Remember when you were told eating chocolate would make you fat and give you pimples? For many years, chocolate was non grata as a health food, and carob—a food most often eaten by camels—often was recommended as a substitute. The tide has changed over the last decade, as study after study has shown chocolate—especially dark chocolate—to be chock full of health benefits. A potent antioxidant, dark chocolate can help lower blood pressure and increase high-density lipoproteins (the so-called “good cholesterol”).
Now research has shown that eating dark chocolate reduces blood levels of C-reactive protein—a marker of inflammation associated with an increased risk of cardiovascular disease. A group of Italian researchers conducted a clinical study of 824 subjects who regularly consumed dark chocolate and 1,317 subjects who ate no chocolate over the same period (the control group). After one year, the subjects who consumed one 20-gram serving of chocolate daily (about one-fourth of a 3-ounce chocolate bar) had significantly lower levels of serum C-reactive protein levels than the nonconsumers of chocolate. There was no further reduction in C-reactive protein concentrations for those dark chocolate lovers who consumed more than 20 grams a day, however. The study suggests that eating small doses of chocolate on a regular basis may reduce inflammation, while confirming the old adage “everything in moderation.”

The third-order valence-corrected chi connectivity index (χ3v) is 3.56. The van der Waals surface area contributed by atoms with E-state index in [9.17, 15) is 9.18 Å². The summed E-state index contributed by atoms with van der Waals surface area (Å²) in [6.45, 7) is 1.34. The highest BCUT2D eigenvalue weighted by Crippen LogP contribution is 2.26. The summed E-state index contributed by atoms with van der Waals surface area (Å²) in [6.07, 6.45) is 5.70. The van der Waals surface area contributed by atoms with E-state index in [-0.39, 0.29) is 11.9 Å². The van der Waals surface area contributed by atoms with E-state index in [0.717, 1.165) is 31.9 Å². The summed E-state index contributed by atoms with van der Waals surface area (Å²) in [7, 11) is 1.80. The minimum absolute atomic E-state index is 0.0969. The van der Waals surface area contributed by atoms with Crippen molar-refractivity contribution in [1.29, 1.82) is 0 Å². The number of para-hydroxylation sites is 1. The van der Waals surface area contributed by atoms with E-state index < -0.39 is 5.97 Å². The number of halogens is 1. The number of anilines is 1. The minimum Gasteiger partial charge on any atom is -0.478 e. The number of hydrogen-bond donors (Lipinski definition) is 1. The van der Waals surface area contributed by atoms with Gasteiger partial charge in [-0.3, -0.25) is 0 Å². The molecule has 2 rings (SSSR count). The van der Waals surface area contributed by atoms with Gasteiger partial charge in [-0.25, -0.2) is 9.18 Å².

For more information, see Journal of Nutrition 138(10): 1939-45.
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